suddenly we were talking to other composers' managers and publishers
and the clock was ticking away. The executives wanted signed releases
in hand before they would press the CD. All this took another week. I
was to the point where I was ready to yank the bonus tracks entirely
even though it would have been very expensive to do so. Finally we
got all the signed releases, the disc was finally pressed, and we
made our release date. Whew! And, the good news is, the album is
selling really well on our website (www.fynsworthalley.com) and it
looks like it will do the same when it hits the stores July 10th.

Also by Bruce Kimmel: Bruce Kimmel's Writer's Block

Working Cast Album - 2001 release - A Review By Robert Levyd

Robert Levy is a life-long fan of the theatre since he saw his first Broadway musical in 1965. Robert designed a production of WORKING in North Carolina and has directed the show (as well as Children of Eden) for a summer straw hat theatre in Pennsylvannia. Trained as a designer, he is currently directing and teaching at the university level. He is dramaturg on a new Broadway-bound musical, scheduled to open in NYC in the fall of 2002 and working on a new musical comedy set in Hellenistic Greece.

When my scratchy Columbia LP of WORKING finally wore out, I thought I wouldn't be able to listen again to the souvenir of a short-lived, quirky and original musical again. Finally WORKING has been reissued on CD, and it's like stepping into a time machine. While I was impressed by the show when I first saw in during its extremely short run, I thought it was weighted down by a lackluster and ponderous production, sliding palettes, treadmills, descending bridges and I-beams forever tracking on and off stage. The beauty of WORKING is in the book and the songs, and the simple story it tells about our work, our workplace and our attitudes about it. At least the songs were recorded on LP and finally re-released by Fynsworth Alley.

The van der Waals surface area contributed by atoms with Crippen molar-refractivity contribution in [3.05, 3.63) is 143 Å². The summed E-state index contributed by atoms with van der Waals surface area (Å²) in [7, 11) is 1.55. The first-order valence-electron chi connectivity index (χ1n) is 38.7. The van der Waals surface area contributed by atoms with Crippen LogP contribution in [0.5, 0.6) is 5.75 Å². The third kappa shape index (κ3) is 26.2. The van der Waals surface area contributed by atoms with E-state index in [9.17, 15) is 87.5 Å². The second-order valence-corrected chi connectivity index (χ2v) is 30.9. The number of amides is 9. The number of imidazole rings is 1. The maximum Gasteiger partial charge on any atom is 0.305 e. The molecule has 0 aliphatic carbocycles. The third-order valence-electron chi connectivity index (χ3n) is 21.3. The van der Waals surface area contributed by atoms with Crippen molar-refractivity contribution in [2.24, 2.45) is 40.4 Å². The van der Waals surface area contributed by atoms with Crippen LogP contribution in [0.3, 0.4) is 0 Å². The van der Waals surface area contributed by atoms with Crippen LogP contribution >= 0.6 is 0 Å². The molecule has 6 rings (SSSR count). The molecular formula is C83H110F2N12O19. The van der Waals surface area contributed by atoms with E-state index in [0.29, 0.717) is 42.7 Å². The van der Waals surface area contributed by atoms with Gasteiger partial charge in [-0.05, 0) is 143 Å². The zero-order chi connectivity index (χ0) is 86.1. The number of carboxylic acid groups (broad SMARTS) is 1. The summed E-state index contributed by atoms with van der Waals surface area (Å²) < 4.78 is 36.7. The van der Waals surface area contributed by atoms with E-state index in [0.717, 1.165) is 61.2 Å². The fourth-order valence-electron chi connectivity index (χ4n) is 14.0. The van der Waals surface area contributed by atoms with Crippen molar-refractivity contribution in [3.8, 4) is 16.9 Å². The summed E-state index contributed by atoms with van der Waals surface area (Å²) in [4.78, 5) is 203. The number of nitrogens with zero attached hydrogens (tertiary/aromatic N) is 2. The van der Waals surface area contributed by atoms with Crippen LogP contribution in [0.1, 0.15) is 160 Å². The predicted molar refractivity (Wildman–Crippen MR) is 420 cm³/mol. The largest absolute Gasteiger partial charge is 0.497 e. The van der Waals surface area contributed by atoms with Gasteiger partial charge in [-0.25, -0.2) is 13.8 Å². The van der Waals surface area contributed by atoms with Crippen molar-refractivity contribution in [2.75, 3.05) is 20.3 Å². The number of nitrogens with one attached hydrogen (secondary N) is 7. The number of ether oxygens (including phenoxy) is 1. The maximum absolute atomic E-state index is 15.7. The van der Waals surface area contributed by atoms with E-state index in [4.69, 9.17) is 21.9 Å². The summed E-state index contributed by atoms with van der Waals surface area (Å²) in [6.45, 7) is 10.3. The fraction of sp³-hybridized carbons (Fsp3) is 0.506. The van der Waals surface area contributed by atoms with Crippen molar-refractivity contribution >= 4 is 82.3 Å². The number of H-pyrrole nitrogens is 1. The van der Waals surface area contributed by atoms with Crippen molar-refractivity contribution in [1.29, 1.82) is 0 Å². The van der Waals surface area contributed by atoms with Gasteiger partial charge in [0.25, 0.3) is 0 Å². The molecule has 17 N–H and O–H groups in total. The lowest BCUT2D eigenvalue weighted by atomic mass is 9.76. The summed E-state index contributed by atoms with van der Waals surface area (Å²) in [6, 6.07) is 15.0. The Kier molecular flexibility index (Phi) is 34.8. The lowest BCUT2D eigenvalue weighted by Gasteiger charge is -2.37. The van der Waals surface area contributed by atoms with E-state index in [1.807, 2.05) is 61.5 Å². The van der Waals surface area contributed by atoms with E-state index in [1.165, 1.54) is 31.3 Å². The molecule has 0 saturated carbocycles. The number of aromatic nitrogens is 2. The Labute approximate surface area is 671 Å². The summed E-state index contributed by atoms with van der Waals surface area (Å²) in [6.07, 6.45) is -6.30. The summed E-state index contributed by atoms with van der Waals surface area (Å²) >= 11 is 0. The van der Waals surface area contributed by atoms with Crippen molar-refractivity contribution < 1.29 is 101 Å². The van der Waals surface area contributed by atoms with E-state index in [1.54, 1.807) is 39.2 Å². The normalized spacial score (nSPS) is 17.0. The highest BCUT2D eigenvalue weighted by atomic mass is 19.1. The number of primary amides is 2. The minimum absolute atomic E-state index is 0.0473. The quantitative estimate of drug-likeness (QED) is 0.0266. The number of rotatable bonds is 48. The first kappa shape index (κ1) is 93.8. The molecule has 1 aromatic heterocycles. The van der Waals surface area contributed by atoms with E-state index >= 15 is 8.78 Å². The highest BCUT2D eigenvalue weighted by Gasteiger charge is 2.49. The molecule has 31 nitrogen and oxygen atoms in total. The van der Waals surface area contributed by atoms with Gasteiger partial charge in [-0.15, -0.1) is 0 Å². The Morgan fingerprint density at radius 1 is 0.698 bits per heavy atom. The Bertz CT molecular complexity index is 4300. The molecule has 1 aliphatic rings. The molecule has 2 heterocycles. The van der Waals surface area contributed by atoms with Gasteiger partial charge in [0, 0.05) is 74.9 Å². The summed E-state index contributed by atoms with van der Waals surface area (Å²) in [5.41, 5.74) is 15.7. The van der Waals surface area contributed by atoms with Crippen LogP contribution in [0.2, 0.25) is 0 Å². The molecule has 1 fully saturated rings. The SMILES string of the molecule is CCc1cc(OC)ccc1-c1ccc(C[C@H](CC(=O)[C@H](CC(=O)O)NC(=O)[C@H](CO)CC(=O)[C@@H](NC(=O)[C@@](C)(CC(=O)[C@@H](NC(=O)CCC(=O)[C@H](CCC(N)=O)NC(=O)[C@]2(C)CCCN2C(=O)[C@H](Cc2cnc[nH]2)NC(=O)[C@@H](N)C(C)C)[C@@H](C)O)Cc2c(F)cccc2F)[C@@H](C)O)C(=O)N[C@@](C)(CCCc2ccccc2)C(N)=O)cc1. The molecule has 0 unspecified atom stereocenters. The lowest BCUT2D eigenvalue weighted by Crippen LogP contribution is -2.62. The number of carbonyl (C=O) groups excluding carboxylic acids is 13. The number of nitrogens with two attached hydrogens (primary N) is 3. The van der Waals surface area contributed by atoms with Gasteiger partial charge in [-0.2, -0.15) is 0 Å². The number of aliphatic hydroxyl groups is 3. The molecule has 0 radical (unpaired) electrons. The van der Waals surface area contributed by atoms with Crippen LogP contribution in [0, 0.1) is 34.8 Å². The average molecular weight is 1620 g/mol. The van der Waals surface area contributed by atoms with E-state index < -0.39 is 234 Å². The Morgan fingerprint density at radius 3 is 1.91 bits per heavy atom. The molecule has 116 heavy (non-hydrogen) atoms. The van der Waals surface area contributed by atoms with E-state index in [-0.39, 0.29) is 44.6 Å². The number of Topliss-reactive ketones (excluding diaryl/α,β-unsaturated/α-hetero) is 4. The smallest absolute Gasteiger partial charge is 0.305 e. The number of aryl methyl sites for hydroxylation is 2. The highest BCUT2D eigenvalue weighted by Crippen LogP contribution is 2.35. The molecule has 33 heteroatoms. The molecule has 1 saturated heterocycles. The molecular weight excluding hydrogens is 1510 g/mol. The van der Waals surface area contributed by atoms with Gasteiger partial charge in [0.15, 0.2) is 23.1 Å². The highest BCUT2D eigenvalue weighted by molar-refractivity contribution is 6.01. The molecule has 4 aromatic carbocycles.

The story of WORKING is the story of the American workplace, from high-rise ironworkers, to car hikers, to businessmen, paperboys, housewives and others speaking adaptations of the interviews from Studs Terkel's book accompanied by magnificent songs by theatre veterans Craig Carnelia (Is the Life After High School), Micki Grant (Don't Bother Me, I Can't Cope), Mary Rodgers (Once Upon a Mattress), Susan Birkenhead (The Triumph of Love), Stephen Schwartz (at that time Godspell, Pippin) and pop/folk icon, James Taylor.

The effect is a pastiche... a fanfare for the common man. The songs, inspired by Terkel's interviews, give insight into the lives and thoughts of the heroes of the workplace. While this comes across magnificently on stage, the recording is simply the songs.

THE NEW CD: There is no sense of the show in the recording, nor is there the progression of the workday as the songs on the disc are not in the same order as they appear in the show. The disc suffers from the time limitations of the LP format as well what seems to be an attempt at a pop recording rather than a traditional recording. All we have is the songs, none of the poignant monologues that break between the verses, little of the characterization, and no connection between the material.

But we do have the songs, and the songs are what has saved this twenty-five performance musical from obscurity and have made it a staple of educational and community theatres. To get a full sense of the characters, listen to the recording, then read the interviews from Terkel's book, then marvel at the insight of the composers and lyricists at how they were able to capture the characters in song in this unique non-traditional musical show.


The disc begins with Schwartz' All the Livelong Day, although the show began with children (recorded) singing I've been Working on the Railroad. (The published script begins with the ILGWU's theme Look for the Union Label) which sets the evening and introduces us to many of the characters that we see throughout the evening. The orchestration by Kirk Nurock plants us firmly in the late 1970s with swelling "disco" strings and funk riffs on guitar and bass.